The Amsterdam-based designer is driven by narrative and craft, adopting age-old techniques to create garments with soul

Charlotte Bakkenes crafts “garments with a soul”—driven by narrative, never rushed, grounded in intention down to every last detail. The Amsterdam-based designer started off in the realm of architecture, realizing, soon enough, that her passion lay in clothing. That early affinity still shows in her work: Bakkenes leans toward the sculptural, demonstrating a knack for sharp and unexpected silhouettes. She balances classicism with innovation, building on design’s oldest methods to create collections completely new.

Thus far, for instance, she’s dabbled with horsehair and crystals and pleating—collaborating with highly-skilled artisans, allowing their techniques to guide her creative path. “It’s about infusing garments with unexpected textures and aesthetics,” Bakkenes tells Document. “The unconventional materials are an integral part of my mission to redefine fashion as a form of artistic expression.”

Here, the designer elaborates on her creative ethos—how she seamlessly integrates tradition with the cutting-edge, fabricating designs with a life of their own.

Alexandra Bickerdike: How did your journey in design begin?

Charlotte Bakkenes: With the dream of becoming an architect. My path eventually shifted, and I graduated with honors from the Amsterdam Fashion Institute in 2018. Despite this change, my love for architecture and sculpture still has a powerful influence on my work. I have a deep appreciation for pure materials, and enjoy experimenting with different mediums. Traditional crafts are a constant source of inspiration for me, shaping my artistic voice within the world of fashion.

Alexandra: How do you apply techniques or methodologies from other art practices to garment-making?

Charlotte: With each new collection, I select a particular material or craft as the central theme, and then build around it. This process involves immersing myself in experimentation with the chosen technique or material, allowing it to organically guide my creative journey. In the past, my collections have delved into homegrown crystals, pleating techniques, and the intricate world of weaving with horsehair.

Alexandra: Tell me about the craftsmanship required to make your garments.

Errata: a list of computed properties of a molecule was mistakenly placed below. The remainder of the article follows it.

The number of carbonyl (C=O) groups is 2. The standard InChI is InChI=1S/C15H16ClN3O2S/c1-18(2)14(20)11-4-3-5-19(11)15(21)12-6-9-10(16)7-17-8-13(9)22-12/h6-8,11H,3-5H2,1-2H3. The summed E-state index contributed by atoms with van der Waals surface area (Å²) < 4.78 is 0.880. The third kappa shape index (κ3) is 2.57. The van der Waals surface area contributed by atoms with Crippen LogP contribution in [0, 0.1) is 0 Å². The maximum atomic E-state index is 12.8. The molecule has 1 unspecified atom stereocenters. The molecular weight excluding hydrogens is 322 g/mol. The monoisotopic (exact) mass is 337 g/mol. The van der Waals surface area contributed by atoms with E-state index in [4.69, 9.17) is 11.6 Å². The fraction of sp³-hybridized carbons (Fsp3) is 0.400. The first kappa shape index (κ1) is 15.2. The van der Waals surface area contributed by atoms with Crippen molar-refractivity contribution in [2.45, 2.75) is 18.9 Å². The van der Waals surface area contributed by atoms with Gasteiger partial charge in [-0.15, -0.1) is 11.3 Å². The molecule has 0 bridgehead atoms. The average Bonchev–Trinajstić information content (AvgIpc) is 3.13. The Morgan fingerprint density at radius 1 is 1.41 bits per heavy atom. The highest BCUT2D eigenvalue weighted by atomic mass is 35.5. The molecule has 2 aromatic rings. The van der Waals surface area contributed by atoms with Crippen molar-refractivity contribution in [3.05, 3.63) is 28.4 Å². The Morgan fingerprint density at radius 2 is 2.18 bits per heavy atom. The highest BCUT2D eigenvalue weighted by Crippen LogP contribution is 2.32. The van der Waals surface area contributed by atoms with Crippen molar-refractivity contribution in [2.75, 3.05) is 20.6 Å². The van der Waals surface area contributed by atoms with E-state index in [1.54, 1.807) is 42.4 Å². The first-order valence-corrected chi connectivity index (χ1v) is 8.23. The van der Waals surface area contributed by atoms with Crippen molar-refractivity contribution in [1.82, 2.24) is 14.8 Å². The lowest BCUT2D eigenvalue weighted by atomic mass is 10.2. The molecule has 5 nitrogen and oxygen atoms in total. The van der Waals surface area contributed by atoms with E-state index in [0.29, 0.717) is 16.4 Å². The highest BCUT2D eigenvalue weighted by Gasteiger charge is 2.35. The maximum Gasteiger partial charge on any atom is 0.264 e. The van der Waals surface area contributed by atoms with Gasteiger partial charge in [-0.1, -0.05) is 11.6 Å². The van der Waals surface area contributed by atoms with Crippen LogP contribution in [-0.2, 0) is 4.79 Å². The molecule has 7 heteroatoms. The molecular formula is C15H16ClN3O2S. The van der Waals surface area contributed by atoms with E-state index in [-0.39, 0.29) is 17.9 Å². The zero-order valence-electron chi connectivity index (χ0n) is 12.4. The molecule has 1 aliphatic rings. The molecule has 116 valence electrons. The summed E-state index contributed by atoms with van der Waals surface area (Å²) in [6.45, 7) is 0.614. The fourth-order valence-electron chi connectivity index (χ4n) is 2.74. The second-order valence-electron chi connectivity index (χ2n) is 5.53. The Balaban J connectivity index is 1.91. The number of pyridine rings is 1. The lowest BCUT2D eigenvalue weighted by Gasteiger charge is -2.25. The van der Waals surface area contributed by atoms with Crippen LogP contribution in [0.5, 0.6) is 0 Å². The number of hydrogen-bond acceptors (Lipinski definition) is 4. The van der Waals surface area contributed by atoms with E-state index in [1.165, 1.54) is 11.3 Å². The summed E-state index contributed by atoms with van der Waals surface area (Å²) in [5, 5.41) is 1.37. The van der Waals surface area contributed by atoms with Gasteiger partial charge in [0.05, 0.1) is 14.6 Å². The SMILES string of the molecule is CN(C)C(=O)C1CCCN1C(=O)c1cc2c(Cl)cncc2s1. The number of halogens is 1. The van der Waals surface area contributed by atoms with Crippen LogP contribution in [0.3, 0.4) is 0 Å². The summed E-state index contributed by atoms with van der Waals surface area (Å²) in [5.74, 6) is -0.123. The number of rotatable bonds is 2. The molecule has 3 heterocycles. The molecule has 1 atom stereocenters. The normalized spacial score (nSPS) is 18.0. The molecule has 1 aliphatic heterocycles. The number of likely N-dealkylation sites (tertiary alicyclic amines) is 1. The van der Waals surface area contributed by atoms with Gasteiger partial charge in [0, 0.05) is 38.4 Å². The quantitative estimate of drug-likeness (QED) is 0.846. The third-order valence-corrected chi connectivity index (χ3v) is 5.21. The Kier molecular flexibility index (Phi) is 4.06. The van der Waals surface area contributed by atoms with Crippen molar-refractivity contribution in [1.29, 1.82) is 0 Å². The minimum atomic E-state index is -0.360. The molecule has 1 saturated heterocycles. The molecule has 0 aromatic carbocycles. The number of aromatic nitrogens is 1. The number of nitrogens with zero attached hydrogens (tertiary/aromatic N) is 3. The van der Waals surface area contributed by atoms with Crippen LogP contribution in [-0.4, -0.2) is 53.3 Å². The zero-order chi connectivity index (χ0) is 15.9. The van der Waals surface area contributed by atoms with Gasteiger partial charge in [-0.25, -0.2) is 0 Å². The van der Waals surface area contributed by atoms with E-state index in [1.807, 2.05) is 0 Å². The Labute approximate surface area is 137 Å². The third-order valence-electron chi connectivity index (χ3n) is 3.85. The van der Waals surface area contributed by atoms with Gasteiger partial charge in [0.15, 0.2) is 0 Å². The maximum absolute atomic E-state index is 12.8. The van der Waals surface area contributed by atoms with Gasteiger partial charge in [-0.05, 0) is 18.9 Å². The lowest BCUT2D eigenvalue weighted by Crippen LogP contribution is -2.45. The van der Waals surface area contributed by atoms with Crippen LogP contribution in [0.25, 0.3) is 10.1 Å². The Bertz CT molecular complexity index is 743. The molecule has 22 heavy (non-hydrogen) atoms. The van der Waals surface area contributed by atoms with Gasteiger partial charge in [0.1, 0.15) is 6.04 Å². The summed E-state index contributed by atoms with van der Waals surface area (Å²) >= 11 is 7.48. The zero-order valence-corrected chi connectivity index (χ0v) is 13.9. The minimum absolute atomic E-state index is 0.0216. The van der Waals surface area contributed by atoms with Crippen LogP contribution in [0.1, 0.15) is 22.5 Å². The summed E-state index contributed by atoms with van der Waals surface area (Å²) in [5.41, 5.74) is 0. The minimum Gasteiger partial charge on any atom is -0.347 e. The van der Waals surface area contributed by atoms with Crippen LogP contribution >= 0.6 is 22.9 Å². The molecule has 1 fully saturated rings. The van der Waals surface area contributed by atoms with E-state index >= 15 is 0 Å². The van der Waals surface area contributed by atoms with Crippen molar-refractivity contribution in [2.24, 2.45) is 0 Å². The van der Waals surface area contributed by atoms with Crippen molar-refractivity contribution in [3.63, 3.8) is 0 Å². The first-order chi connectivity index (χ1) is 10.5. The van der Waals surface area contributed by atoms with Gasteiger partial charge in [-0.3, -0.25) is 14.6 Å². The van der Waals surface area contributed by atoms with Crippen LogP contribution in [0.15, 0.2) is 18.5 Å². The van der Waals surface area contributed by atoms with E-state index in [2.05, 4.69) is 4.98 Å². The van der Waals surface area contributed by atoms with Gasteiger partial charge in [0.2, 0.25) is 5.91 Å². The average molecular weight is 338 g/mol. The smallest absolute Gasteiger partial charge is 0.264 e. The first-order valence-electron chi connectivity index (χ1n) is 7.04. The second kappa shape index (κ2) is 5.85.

Charlotte: Craftsmanship is paramount to bringing my garments to life, and collaboration is an integral part of my process. I frequently partner with skilled artists who are experts in specific crafts, seamlessly blending their mastery with my design vision. [For example], my collaboration with weaving artist Marianne Kemp for my graduation collection: Marianne imparted her expertise in weaving horsehair on a loom, and together we brought this technique to the forefront. These collaborations elevate the uniqueness of my garments, making them distinctive works.

Alexandra: There is both classicism and modernity behind your craft and your materials. Are you drawn to the contrasts between those two worlds? Or are you more interested in finding commonalities between them?

Charlotte: I’m drawn to their contrasts. My aim is to cultivate a sense of curiosity by juxtaposing these worlds within my designs. I want people to wonder about the construction techniques and materials, inviting them on a journey of exploration. For instance, the white dress with feathers: I incorporated modern techniques like laser-cutting and 3D-printing, but had it photographed by the artist Chantal Elisabeth Ariëns using an age-old photographic method.

Alexandra: Why horsehair and homegrown crystals? How do these unconventional materials fit into your broader artistic ethos?

Charlotte: I’ve always been drawn to experimentation, and these materials provide a perfect opportunity for pushing my creative boundaries. Horsehair and homegrown crystals have a unique allure, because they represent a blend of tradition and innovation. For a previous collection, I conducted dozens of experiments [before] succeeding in creating a dress completely covered in crystals. It’s about infusing garments with unexpected textures and aesthetics; the unconventional materials are an integral part of my mission to redefine fashion as a form of artistic expression.

Alexandra: You’ve spoken previously about crafting ‘garments with a soul.’ What does soul mean in this context, and how do you achieve it?

Charlotte: Some of my pieces take weeks of dedicated work to create. Building them means diving deep into the narrative behind each collection, embracing the craftsmanship that brings it to life, and ensuring that every detail serves a purpose.

Alexandra: How do you hope your practice will evolve from here?

Charlotte: Looking ahead, I envision expanding my practice to include ready-to-wear pieces, crafted from high-quality and sustainable materials. Perhaps even exploring the development of my own sustainable materials. My goal is to further merge creativity with sustainability, ensuring that my designs not only captivate, but also contribute positively to the fashion industry.